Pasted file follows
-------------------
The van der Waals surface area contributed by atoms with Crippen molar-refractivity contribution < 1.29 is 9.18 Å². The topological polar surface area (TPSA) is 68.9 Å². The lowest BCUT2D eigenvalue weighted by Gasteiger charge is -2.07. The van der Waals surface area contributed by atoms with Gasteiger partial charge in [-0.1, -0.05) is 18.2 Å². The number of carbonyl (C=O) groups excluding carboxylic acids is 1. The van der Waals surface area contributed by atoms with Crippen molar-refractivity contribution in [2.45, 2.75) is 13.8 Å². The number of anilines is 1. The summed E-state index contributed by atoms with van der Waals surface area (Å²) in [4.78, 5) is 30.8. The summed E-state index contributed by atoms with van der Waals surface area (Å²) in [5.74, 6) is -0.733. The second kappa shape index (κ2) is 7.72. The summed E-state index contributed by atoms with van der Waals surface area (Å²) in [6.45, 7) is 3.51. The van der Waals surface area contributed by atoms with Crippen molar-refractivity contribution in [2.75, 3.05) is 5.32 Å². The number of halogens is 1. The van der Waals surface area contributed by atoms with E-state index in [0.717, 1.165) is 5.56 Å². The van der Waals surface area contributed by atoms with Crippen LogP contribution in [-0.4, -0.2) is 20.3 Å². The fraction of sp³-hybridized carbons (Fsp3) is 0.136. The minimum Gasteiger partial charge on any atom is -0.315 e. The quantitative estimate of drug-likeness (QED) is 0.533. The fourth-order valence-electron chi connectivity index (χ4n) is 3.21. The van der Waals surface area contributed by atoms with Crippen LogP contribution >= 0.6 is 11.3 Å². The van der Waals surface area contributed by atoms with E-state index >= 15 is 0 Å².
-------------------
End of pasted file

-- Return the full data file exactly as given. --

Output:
The van der Waals surface area contributed by atoms with Crippen molar-refractivity contribution < 1.29 is 9.18 Å². The topological polar surface area (TPSA) is 68.9 Å². The lowest BCUT2D eigenvalue weighted by Gasteiger charge is -2.07. The van der Waals surface area contributed by atoms with Gasteiger partial charge in [-0.1, -0.05) is 18.2 Å². The number of carbonyl (C=O) groups excluding carboxylic acids is 1. The van der Waals surface area contributed by atoms with Crippen molar-refractivity contribution in [2.45, 2.75) is 13.8 Å². The number of anilines is 1. The summed E-state index contributed by atoms with van der Waals surface area (Å²) in [4.78, 5) is 30.8. The summed E-state index contributed by atoms with van der Waals surface area (Å²) in [5.74, 6) is -0.733. The second kappa shape index (κ2) is 7.72. The summed E-state index contributed by atoms with van der Waals surface area (Å²) in [6.45, 7) is 3.51. The van der Waals surface area contributed by atoms with Crippen molar-refractivity contribution in [2.75, 3.05) is 5.32 Å². The number of halogens is 1. The van der Waals surface area contributed by atoms with E-state index in [0.717, 1.165) is 5.56 Å². The van der Waals surface area contributed by atoms with Crippen LogP contribution in [-0.4, -0.2) is 20.3 Å². The fraction of sp³-hybridized carbons (Fsp3) is 0.136. The minimum Gasteiger partial charge on any atom is -0.315 e. The quantitative estimate of drug-likeness (QED) is 0.533. The fourth-order valence-electron chi connectivity index (χ4n) is 3.21. The van der Waals surface area contributed by atoms with Crippen LogP contribution >= 0.6 is 11.3 Å². The van der Waals surface area contributed by atoms with E-state index >= 15 is 0 Å².